In a glaring example of how divided our nation has be come, almost half the country is still refusing to comply with the law of the land. At this writing, 21 of the states in our Union have enacted laws and measures to opt out of or oppose provisions in the Affordable Care Act. Many of these states are refusing to set up state-based exchanges, making it harder for their citizens to utilize the law and find the healthcare coverage they need. Twenty-three states have also rejected Medicaid expansion, a key provision of the ACA.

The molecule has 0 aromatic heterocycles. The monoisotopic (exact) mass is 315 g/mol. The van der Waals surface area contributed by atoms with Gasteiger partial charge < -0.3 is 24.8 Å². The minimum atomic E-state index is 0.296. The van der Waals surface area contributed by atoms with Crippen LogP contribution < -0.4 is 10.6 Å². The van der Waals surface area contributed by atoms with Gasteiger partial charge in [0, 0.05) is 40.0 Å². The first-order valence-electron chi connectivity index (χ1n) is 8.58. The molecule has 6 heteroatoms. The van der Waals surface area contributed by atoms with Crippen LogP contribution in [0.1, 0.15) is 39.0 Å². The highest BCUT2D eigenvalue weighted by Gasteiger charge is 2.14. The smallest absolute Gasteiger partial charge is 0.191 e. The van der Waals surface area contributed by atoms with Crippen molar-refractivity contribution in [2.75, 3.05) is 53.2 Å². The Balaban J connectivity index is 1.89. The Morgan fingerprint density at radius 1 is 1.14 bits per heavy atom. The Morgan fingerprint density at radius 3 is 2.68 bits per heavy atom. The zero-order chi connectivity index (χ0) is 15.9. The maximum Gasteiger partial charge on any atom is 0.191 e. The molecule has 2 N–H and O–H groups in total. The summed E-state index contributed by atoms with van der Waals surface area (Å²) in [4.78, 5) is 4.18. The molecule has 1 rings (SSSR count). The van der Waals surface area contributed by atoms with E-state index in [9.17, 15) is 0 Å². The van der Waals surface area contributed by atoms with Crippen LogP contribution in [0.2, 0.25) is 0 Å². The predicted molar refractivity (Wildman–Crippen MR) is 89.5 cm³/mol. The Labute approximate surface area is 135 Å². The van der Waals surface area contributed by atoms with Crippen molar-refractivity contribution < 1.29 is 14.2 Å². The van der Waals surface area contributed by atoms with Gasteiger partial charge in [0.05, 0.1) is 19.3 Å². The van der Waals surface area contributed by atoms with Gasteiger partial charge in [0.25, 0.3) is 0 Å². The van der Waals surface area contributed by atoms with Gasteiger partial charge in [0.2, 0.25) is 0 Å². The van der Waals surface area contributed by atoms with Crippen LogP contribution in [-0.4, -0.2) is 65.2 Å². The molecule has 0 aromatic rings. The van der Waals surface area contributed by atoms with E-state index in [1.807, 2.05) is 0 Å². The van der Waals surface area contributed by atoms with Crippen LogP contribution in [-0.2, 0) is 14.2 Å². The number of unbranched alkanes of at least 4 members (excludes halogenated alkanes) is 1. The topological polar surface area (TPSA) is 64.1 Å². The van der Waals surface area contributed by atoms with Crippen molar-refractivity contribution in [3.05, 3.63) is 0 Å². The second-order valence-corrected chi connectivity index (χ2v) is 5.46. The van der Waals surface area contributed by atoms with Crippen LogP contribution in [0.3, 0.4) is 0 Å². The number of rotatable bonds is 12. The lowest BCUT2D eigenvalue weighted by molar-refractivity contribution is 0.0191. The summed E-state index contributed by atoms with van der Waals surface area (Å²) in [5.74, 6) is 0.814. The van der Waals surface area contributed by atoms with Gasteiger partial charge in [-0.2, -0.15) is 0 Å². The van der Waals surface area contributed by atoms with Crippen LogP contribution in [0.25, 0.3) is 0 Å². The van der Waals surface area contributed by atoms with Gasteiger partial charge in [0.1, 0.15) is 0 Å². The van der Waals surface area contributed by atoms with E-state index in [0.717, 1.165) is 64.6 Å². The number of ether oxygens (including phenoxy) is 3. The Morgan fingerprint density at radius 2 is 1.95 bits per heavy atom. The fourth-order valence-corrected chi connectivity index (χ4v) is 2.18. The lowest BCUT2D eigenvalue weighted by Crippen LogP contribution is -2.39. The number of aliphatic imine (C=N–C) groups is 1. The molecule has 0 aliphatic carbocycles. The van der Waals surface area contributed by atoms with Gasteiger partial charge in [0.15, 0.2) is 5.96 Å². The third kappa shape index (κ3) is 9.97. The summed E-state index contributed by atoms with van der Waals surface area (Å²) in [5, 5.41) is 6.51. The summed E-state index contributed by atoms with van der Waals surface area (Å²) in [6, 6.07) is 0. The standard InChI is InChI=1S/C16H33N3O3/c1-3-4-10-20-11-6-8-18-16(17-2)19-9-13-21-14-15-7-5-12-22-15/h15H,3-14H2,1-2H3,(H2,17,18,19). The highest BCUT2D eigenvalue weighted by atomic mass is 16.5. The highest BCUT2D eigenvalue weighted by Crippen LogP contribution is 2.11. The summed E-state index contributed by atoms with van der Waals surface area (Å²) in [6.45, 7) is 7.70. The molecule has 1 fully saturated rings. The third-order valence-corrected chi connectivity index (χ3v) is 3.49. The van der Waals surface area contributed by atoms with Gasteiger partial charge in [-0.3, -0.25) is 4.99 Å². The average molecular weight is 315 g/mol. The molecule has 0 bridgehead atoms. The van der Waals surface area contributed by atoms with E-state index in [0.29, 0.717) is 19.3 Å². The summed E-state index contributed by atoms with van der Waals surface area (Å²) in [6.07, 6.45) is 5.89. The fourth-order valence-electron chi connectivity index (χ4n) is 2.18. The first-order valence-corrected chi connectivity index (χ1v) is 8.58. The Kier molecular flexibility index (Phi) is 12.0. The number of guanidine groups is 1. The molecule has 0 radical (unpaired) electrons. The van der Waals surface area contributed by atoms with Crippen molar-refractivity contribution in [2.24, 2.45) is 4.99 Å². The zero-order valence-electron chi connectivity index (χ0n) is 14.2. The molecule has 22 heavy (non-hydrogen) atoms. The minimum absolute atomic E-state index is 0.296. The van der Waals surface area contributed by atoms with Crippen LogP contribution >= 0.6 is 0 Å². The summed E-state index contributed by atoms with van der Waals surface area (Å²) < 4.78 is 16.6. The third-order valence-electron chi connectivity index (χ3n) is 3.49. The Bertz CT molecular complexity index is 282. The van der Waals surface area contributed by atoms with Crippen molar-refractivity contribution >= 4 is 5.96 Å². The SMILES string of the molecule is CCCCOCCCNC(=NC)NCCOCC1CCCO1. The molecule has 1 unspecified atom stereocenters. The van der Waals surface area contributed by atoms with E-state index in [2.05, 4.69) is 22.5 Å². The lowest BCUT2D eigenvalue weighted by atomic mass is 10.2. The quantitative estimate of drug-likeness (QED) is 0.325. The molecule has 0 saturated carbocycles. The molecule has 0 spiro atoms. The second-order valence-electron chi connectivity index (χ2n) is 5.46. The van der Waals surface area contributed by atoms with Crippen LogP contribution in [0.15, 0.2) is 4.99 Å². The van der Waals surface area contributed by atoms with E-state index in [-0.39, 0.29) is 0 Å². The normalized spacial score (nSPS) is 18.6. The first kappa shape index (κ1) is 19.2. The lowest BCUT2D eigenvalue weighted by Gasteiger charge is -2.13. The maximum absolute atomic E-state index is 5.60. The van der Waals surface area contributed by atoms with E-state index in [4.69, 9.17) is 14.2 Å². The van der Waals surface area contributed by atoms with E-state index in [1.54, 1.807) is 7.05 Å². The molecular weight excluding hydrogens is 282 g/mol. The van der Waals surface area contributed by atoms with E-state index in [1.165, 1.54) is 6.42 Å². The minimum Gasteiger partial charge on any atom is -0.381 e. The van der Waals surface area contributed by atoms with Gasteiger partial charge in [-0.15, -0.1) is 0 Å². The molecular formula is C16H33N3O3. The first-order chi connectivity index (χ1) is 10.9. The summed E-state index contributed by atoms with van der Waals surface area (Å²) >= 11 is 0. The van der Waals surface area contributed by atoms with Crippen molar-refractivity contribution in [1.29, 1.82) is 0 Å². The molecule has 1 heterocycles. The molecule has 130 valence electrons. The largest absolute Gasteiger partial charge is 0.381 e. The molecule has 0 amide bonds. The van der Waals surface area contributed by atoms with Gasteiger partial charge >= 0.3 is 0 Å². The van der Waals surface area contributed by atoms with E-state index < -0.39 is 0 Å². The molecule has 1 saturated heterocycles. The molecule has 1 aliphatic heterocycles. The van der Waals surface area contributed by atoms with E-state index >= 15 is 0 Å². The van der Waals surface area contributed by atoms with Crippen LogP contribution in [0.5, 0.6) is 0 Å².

This kind of stubbornness is all about political ideology and has nothing to do with providing a democratic population with adequate choices in healthcare. Opponents of the law have been focusing primarily on the issue of mandates and penalties—an issue already resolved by the United States Supreme Court—while ignoring the fact that blocking full ACA implementation would leave behind people that don’t qualify for insurance subsidies or traditional Medicaid. That’s a huge segment of the population. Cutting them out doesn’t make any ethical or economic sense. A country’s workforce has to be healthy and productive to contribute to growth and progress.